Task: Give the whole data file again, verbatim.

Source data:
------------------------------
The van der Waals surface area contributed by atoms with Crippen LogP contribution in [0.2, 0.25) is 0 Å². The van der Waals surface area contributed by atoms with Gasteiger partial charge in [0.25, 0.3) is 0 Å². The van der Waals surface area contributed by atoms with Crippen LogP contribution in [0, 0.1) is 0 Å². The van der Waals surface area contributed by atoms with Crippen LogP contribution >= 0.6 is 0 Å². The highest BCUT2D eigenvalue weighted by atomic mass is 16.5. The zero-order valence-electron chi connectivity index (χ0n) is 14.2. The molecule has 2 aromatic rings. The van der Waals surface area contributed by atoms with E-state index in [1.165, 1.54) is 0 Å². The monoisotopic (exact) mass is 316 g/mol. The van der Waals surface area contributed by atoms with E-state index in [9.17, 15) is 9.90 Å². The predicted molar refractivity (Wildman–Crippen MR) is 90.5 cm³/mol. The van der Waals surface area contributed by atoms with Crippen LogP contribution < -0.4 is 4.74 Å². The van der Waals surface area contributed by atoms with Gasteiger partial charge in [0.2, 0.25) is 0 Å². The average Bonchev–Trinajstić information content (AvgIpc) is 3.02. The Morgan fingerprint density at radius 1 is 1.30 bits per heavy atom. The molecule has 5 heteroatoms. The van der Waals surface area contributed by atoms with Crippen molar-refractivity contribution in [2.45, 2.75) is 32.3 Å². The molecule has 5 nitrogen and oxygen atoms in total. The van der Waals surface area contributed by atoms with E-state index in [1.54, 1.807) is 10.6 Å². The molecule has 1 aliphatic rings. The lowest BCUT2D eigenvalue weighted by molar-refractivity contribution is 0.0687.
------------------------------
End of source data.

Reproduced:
The van der Waals surface area contributed by atoms with Crippen LogP contribution in [0.2, 0.25) is 0 Å². The van der Waals surface area contributed by atoms with Gasteiger partial charge in [0.25, 0.3) is 0 Å². The van der Waals surface area contributed by atoms with Crippen LogP contribution in [0, 0.1) is 0 Å². The van der Waals surface area contributed by atoms with Crippen LogP contribution >= 0.6 is 0 Å². The highest BCUT2D eigenvalue weighted by atomic mass is 16.5. The zero-order valence-electron chi connectivity index (χ0n) is 14.2. The molecule has 2 aromatic rings. The van der Waals surface area contributed by atoms with E-state index in [1.165, 1.54) is 0 Å². The monoisotopic (exact) mass is 316 g/mol. The van der Waals surface area contributed by atoms with E-state index in [9.17, 15) is 9.90 Å². The predicted molar refractivity (Wildman–Crippen MR) is 90.5 cm³/mol. The van der Waals surface area contributed by atoms with Crippen LogP contribution < -0.4 is 4.74 Å². The van der Waals surface area contributed by atoms with Gasteiger partial charge in [0.2, 0.25) is 0 Å². The average Bonchev–Trinajstić information content (AvgIpc) is 3.02. The Morgan fingerprint density at radius 1 is 1.30 bits per heavy atom. The molecule has 5 heteroatoms. The van der Waals surface area contributed by atoms with Crippen molar-refractivity contribution in [2.45, 2.75) is 32.3 Å². The molecule has 5 nitrogen and oxygen atoms in total. The van der Waals surface area contributed by atoms with E-state index in [1.54, 1.807) is 10.6 Å². The molecule has 1 aliphatic rings. The lowest BCUT2D eigenvalue weighted by molar-refractivity contribution is 0.0687.